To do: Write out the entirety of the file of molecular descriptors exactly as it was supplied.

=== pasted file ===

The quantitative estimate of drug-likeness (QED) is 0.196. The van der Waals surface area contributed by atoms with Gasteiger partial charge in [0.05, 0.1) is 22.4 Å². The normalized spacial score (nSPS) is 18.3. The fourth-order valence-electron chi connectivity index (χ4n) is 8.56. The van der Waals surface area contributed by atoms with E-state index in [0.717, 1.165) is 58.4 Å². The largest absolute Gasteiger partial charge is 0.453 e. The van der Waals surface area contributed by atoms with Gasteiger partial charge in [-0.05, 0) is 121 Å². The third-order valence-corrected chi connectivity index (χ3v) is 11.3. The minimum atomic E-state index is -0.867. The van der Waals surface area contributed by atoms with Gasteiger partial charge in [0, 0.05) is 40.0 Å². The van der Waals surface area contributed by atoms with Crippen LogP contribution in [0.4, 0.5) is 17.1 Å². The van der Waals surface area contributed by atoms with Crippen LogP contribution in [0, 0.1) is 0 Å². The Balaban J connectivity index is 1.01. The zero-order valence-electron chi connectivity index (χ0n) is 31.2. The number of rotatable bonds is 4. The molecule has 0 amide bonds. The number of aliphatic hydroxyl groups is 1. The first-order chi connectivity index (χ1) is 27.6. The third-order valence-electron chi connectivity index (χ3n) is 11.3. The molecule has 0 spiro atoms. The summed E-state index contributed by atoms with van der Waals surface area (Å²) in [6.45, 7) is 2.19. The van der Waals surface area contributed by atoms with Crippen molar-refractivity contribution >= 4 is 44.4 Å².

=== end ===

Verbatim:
The quantitative estimate of drug-likeness (QED) is 0.196. The van der Waals surface area contributed by atoms with Gasteiger partial charge in [0.05, 0.1) is 22.4 Å². The normalized spacial score (nSPS) is 18.3. The fourth-order valence-electron chi connectivity index (χ4n) is 8.56. The van der Waals surface area contributed by atoms with E-state index in [0.717, 1.165) is 58.4 Å². The largest absolute Gasteiger partial charge is 0.453 e. The van der Waals surface area contributed by atoms with Gasteiger partial charge in [-0.05, 0) is 121 Å². The third-order valence-corrected chi connectivity index (χ3v) is 11.3. The minimum atomic E-state index is -0.867. The van der Waals surface area contributed by atoms with Gasteiger partial charge in [0, 0.05) is 40.0 Å². The van der Waals surface area contributed by atoms with Crippen LogP contribution in [0.4, 0.5) is 17.1 Å². The van der Waals surface area contributed by atoms with Crippen LogP contribution in [0, 0.1) is 0 Å². The Balaban J connectivity index is 1.01. The zero-order valence-electron chi connectivity index (χ0n) is 31.2. The number of rotatable bonds is 4. The molecule has 0 amide bonds. The number of aliphatic hydroxyl groups is 1. The first-order chi connectivity index (χ1) is 27.6. The third-order valence-electron chi connectivity index (χ3n) is 11.3. The molecule has 0 spiro atoms. The summed E-state index contributed by atoms with van der Waals surface area (Å²) in [6.45, 7) is 2.19. The van der Waals surface area contributed by atoms with Crippen molar-refractivity contribution >= 4 is 44.4 Å².